Warplane maker Irkut said it would list shares in London only after the formation of the United Aviation Company, a holding company planned by the Russian government to revive the ailing aerospace industry.
President Vladimir Putin in February ordered the merger of state owned Russian planemakers into UAC, in which the state intends to hold no less than 75 percent. In addition, private companies including Irkut will have to swap controlling stakes in their companies for UAC shares.
The UAC is expected to be registered in late September and all UAC assets finally consolidated by the first quarter of 2007, senior industry officials assured Putin last month.
Irkut had said earlier that it planned to list some of its shares in the form of second or third level American Depositary Receipts on the London Stock Exchange during 2006.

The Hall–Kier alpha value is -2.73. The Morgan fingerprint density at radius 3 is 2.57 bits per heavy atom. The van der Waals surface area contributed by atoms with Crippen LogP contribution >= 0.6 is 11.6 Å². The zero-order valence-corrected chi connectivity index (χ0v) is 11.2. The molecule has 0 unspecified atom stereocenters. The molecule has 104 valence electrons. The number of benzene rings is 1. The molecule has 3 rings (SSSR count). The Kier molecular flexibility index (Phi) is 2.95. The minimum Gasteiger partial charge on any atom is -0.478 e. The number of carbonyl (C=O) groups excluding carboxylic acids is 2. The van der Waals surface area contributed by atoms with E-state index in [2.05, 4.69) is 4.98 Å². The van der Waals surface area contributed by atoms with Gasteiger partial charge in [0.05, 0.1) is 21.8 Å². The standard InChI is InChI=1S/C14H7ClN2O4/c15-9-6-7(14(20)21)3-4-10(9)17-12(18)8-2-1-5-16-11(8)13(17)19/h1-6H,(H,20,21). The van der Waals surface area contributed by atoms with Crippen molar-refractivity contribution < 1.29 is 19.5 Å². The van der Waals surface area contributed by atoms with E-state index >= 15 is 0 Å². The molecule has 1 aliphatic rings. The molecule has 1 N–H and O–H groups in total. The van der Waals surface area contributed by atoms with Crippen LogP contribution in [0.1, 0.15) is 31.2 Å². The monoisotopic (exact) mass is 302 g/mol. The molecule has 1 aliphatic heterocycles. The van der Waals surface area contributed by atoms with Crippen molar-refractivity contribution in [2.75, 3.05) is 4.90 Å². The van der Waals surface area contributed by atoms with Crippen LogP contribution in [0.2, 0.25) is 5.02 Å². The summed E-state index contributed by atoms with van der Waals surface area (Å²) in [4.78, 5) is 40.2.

Any operations with shareholder capital and debt instruments should be concluded in a stable situation, Irkut Vice President Dmitry Yeliseyev told Reuters, giving the reason for the delayed share issue.
Irkut makes the flagship Sukhoi fighter jets but wants to grow further and expand globally beyond Russia's traditional Cold War era markets in Asia. It has already floated 23 percent of its shares in Moscow.
The company, which had also planned to issue at least $150 million (80 million pounds) in Eurobonds, reiterated it would go ahead with its listing plans and that the situation would become clear in the first quarter of 2007.
This (share issue) is a natural way of development, Yeliseyev said. And certainly, a third level ADR appears to be the most optimal one. He declined to give an approximate date for the issue.
Russian defence companies are banned from selling more than 25 percent of their shares to foreign investors, but Yeliseyev reiterated he hoped the government would drop that requirement.
European aerospace and defence giant EADS has bought a 10 percent stake in Irkut and is now set to become the primary foreign partner in the newly created UAC holding.